In recent years older people have been particularly affected by rising energy and food prices, as well as reduced income from savings. As retirement means they have less opportunity to increase their income through paid work, their financial well-being can depend on levels of state provision of pension and welfare benefits and services.
A previous JRF research programme looking at the changing needs and resources of older people provides some insight into the potential implications of government policies and budget cuts. New updates to this study have found that:
The research showed how much older people valued local services, from healthcare, shops and Post Offices to hairdressers, as well as help received at home such as cleaning, gardening and warden services. Face-to-face contact was a vital part of this, especially for those living alone, and forming a relationship that developed over time helped establish trust.
Older people's financial well-being depends on the interplay between finances (income/savings) and a range of other resources. Support from family and friends can be crucial helping to pay for things, initiating and encouraging people to claim benefits and grants, providing lifts, help in the home etc., all of which lessen the need to pay for services. While this help was valued, and feeds into policy ideas of encouraging individual rather than state responsibility, older people sometimes felt a sense of guilt about accepting it. It is also important that family members providing help should not be left unsupported.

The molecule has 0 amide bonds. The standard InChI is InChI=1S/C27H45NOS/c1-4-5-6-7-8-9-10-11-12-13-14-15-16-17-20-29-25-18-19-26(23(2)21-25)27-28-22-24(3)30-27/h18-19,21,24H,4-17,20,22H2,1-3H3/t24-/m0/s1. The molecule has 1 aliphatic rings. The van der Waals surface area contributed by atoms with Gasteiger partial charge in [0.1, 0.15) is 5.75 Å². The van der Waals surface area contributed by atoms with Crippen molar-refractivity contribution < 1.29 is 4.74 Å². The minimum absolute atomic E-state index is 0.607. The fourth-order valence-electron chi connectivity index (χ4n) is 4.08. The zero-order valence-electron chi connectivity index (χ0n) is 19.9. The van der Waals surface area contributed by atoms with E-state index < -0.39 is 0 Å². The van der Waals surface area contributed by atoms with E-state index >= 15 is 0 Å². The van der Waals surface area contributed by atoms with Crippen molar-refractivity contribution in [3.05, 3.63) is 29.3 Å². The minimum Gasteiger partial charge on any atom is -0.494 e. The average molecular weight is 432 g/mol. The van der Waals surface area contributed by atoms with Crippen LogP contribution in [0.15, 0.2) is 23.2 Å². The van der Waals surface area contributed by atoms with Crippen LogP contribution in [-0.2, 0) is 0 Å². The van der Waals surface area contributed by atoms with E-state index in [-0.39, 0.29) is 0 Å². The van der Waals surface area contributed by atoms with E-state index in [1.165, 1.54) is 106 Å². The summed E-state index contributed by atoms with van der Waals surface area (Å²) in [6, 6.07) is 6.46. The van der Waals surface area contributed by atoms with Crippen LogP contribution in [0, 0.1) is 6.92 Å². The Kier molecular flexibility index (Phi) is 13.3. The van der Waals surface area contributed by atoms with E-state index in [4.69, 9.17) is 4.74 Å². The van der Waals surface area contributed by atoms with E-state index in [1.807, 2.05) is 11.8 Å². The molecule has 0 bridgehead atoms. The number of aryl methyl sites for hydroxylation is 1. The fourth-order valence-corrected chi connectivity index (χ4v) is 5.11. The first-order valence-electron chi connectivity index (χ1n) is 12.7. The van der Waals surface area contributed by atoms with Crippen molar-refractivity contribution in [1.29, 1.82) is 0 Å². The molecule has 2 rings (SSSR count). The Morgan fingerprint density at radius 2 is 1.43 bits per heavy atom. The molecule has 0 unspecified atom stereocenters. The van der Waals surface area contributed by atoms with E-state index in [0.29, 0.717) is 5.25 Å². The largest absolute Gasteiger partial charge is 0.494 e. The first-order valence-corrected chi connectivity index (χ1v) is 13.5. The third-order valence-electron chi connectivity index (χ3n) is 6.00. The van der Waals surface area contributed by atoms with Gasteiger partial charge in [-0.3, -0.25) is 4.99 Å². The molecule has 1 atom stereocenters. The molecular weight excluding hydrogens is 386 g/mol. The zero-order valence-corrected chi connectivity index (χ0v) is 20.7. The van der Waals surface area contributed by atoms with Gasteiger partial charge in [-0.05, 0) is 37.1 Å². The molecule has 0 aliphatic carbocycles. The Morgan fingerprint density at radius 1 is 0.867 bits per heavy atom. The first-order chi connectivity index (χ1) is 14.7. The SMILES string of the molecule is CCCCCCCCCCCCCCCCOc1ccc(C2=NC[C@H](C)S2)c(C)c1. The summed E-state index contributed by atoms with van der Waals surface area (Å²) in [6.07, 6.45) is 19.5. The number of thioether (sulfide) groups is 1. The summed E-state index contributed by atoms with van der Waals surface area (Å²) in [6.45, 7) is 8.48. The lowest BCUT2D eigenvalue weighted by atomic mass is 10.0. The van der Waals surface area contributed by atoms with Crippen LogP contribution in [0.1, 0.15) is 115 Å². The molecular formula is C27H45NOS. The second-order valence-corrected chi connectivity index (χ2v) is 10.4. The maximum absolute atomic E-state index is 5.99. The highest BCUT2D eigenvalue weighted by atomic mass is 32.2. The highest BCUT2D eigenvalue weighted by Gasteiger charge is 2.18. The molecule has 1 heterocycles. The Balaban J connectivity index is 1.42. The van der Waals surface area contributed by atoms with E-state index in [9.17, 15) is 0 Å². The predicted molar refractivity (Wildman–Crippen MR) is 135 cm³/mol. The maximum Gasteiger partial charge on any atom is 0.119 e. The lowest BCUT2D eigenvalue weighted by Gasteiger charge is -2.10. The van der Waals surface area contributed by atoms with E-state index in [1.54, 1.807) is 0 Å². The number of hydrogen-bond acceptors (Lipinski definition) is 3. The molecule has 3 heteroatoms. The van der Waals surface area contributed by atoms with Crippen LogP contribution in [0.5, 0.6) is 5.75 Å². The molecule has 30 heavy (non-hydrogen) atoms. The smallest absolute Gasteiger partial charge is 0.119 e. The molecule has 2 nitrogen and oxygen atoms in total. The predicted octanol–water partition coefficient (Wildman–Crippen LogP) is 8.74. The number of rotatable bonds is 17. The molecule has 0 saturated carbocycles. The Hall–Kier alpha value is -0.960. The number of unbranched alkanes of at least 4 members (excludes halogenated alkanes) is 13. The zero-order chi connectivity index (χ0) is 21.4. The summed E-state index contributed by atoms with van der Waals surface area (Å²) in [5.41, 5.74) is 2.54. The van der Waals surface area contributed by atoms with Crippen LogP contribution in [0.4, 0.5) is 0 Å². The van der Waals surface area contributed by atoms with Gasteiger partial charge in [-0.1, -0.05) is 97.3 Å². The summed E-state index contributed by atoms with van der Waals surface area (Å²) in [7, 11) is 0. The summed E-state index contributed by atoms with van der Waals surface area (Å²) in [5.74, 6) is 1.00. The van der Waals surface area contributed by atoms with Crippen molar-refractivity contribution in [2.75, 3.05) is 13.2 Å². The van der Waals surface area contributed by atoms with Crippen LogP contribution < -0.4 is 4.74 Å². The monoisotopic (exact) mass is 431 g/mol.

For some older people the Big Society agenda could create positive opportunities (getting involved in community activities). But it could also create problems, if people felt pushed into roles they were uncomfortable with (such as being asked by others for help with financial affairs where a service had been withdrawn). Again, this highlights the need to think broadly about the consequences of changes to services, and to involve people at an early stage in a meaningful way.
While progress has been made in reducing pensioner poverty over the last decade, pensioners still do not claim all the benefits they are entitled to. This research shows that as well as lack of awareness, stigma around claiming means-tested benefit is a barrier to take-up among older people, and supports the introduction of automatic payments.
This may become even more relevant given that attitudes towards welfare receipt are built up over a lifetime. The Government focus on welfare reform, reviews of benefit eligibility and targeting benefit fraud is likely to further entrench any stigma that people may already have about benefits.
What do you think?